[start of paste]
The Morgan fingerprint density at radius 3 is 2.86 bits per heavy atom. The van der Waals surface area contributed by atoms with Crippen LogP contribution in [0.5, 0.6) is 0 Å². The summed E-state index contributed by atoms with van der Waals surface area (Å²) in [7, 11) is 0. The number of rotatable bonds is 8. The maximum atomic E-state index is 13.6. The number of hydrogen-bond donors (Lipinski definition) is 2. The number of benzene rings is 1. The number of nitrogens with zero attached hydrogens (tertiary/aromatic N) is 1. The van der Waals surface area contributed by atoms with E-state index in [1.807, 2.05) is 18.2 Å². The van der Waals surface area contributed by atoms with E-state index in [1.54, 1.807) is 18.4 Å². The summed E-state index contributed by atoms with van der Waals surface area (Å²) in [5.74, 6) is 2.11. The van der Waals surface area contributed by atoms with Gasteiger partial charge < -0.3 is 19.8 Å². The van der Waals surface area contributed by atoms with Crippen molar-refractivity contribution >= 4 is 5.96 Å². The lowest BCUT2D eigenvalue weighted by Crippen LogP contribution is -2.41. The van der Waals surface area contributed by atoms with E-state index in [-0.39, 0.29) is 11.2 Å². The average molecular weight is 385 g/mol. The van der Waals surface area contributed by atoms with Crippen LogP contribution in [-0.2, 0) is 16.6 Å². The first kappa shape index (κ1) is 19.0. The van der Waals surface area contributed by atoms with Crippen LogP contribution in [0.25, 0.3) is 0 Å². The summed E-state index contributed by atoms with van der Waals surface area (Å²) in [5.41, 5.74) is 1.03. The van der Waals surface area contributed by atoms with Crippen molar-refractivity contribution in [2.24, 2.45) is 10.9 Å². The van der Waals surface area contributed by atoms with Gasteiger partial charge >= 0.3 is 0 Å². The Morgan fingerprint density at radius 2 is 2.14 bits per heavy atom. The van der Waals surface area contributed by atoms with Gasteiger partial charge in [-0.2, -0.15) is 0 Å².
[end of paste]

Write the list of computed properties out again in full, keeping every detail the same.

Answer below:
The Morgan fingerprint density at radius 3 is 2.86 bits per heavy atom. The van der Waals surface area contributed by atoms with Crippen LogP contribution in [0.5, 0.6) is 0 Å². The summed E-state index contributed by atoms with van der Waals surface area (Å²) in [7, 11) is 0. The number of rotatable bonds is 8. The maximum atomic E-state index is 13.6. The number of hydrogen-bond donors (Lipinski definition) is 2. The number of benzene rings is 1. The number of nitrogens with zero attached hydrogens (tertiary/aromatic N) is 1. The van der Waals surface area contributed by atoms with E-state index in [1.807, 2.05) is 18.2 Å². The van der Waals surface area contributed by atoms with E-state index in [1.54, 1.807) is 18.4 Å². The summed E-state index contributed by atoms with van der Waals surface area (Å²) in [5.74, 6) is 2.11. The van der Waals surface area contributed by atoms with Gasteiger partial charge < -0.3 is 19.8 Å². The van der Waals surface area contributed by atoms with Crippen molar-refractivity contribution >= 4 is 5.96 Å². The lowest BCUT2D eigenvalue weighted by Crippen LogP contribution is -2.41. The van der Waals surface area contributed by atoms with E-state index in [-0.39, 0.29) is 11.2 Å². The average molecular weight is 385 g/mol. The van der Waals surface area contributed by atoms with Crippen LogP contribution in [-0.2, 0) is 16.6 Å². The first kappa shape index (κ1) is 19.0. The van der Waals surface area contributed by atoms with Crippen LogP contribution in [0.25, 0.3) is 0 Å². The summed E-state index contributed by atoms with van der Waals surface area (Å²) in [5.41, 5.74) is 1.03. The van der Waals surface area contributed by atoms with Crippen molar-refractivity contribution in [2.24, 2.45) is 10.9 Å². The van der Waals surface area contributed by atoms with Gasteiger partial charge >= 0.3 is 0 Å². The Morgan fingerprint density at radius 2 is 2.14 bits per heavy atom. The van der Waals surface area contributed by atoms with Gasteiger partial charge in [-0.2, -0.15) is 0 Å².